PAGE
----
In the world of diets, movements are the thing that sells…Vegan, Paleo, Whole 30, Keto, and, now, Carnivore (…seriously, it’s a thing). Yet, upon closer inspection, many of these diets perform similarly in the long run, which is to say they perform underwhelmingly. When a dieter fails to get the pseudoscientific benefits promised, they are likely to blame themselves. They relapsed, cheated, or otherwise failed to follow instructions (succumbing to the fate of being an imperfect human being). It is less likely that we question the diet. Instagram before and after posts abound. Diets can put people in a bind: why won’t this work for me? Given the gap between basic principles (eat your vegetables, less processed foods) and the dos and don’ts of diets, it’s worth asking what value diets add to our lives.
In an interview for his most recent book, Digital Minimalism, Cal Newport argues that such frameworks can help orient behavior and simplify decision making in a complex environment. Does this pizza have cheese? Not vegan (unless it’s cashew cheese…). This serves a function, but it can also lead to issues of dietary purity. Beans cooked in pork? (I’m living in Texas, mind you). This leads back to the question of who’s to blame when a diet doesn’t work. In simplifying the available evidence for easier decision making, we may lose the nuance of that very evidence, seeing choices as binary rather than on a spectrum. Good or bad. Healthy or unhealthy.
Which brings us to pedagogy. Like deciding what to eat in the 21st century, teaching is difficult, involving a complex set of decisions that renew themselves every time we step into our classroom (be it in person or online). We have a growing body of research that suggests principles around which we can frame our pedagogy: we know that our students benefit from being more active participants in their own learning, for instance. Yet, I would argue that we make a similar leap when we move from the principles of active learning to an orthodoxy of strategies like flipped classrooms. Such strategies may have worked in a particular context, but, when they don’t work for a particular instructor, we may question the instructor rather than the strategy. “Are you sure you did it correctly?” While it’s possible that an instructor could flip a classroom clumsily, we risk alienating the very people we want to adopt our ideas when our first reaction is to question the instructor.
It’s not to say that there isn’t value in orienting our teaching around a practical or theoretical framework. I just believe it’s worth asking both what is gained and what is lost in the process. We may get faculty ”on board” with active learning, but I have to admit that my heart sinks when I read an email from an instructor who has been told that they need to be doing more active learning (but they don’t know how). In the past, I may have been tempted to package together citations and resources on how to implement common active learning strategies, but I sometimes (not always) resist this urge.
The gap between research and practice can tempt us into prepackaged pedagogical solutions. In politics, as in pedagogy, there is a case to be made for simplifying things from the jargon of policy wonks and think tanks to the everyday concerns of the so-called average voter. Yet, having the right ideas in the right package isn’t always enough. For example, we may know that the research paints a less-than-rosy picture of technology and its effects on attention: cell phones (even in the next room) negatively affect our working memory, and laptops in the classroom are often used for accessory purposes in addition to the primary function of taking notes. Yet, how do we navigate these and other findings in a classroom where students may feel entitled to their devices (and where banning the devices outright can put those who need an accommodation in an awkward position)? As in politics, it would seem that there’s a negotiation between what we know and what’s politically feasible.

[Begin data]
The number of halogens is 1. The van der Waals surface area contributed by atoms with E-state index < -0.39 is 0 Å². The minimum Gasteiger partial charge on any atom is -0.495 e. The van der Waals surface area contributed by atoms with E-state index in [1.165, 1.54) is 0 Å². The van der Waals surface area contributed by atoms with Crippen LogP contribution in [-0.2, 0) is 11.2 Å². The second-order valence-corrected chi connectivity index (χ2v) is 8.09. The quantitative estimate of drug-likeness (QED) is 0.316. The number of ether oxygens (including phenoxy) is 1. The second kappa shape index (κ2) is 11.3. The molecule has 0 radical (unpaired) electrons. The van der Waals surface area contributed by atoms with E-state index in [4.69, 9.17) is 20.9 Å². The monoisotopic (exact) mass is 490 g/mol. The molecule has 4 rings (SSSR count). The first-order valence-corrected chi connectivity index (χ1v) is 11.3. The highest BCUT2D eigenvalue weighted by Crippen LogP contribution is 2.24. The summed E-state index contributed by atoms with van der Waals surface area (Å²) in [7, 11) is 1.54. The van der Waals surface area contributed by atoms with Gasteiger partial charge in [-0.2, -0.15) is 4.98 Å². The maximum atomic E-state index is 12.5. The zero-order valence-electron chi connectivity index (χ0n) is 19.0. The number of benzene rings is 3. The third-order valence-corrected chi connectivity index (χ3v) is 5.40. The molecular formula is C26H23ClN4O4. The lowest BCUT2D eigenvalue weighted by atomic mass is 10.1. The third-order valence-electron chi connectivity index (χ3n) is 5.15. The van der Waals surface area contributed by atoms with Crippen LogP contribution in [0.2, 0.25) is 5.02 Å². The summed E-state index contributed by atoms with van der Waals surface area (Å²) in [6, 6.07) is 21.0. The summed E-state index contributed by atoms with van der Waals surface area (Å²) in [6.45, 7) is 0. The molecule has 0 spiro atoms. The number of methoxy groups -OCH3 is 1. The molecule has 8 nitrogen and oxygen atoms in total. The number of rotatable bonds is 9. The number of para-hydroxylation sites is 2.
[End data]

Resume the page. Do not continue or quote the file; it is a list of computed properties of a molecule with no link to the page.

Authors of a recent editorial in Nature called for the retirement of ”statistical significance,“ urging us to consider the consequences of such a binary concept and to instead ”embrace uncertainty.“ This uncertainty brings its own set of problems, for sure, but those problems consist of assessing the data as it exists on a spectrum. In teaching, this lack of certainty offers others an opportunity to try new ideas for the first time, to follow their intrinsic motivation in pedagogy, and to give themselves the slack to operate within very real constraints (of which faculty have many).
Embracing uncertainty allows teachers to go through the necessary process of learning how to teach. Ownership of behavior change is something that crosses domains: in exercise, research suggests that the most effective goals are personal and immediate. While we can explain the need for frameworks and absolutes, they can also stifle creativity and discovery. They can disempower those who worry that they’re not doing it right, alienate those who don’t want to hop on the bandwagon, and ultimately defeat our efforts at change. While movements can galvanize the masses, sustainable change still happens through individual faculty members making choices that renew themselves on a daily basis.
Newport, Cal. “Digital Minimalism: Choosing a Focused Life in a Noisy World.” (2019).
Amrhein, Valentin, Sander Greenland, and Blake McShane. “Scientists Rise up against Statistical Significance.” Nature News. March 20, 2019. Accessed March 26, 2019. https://www.nature.com/articles/d41586-019-00857-9.
Appears in print: Nature 567, 305-307 (2019)
Adam Smith is currently an instructional consultant at Texas A&M’s Center for Teaching Excellence.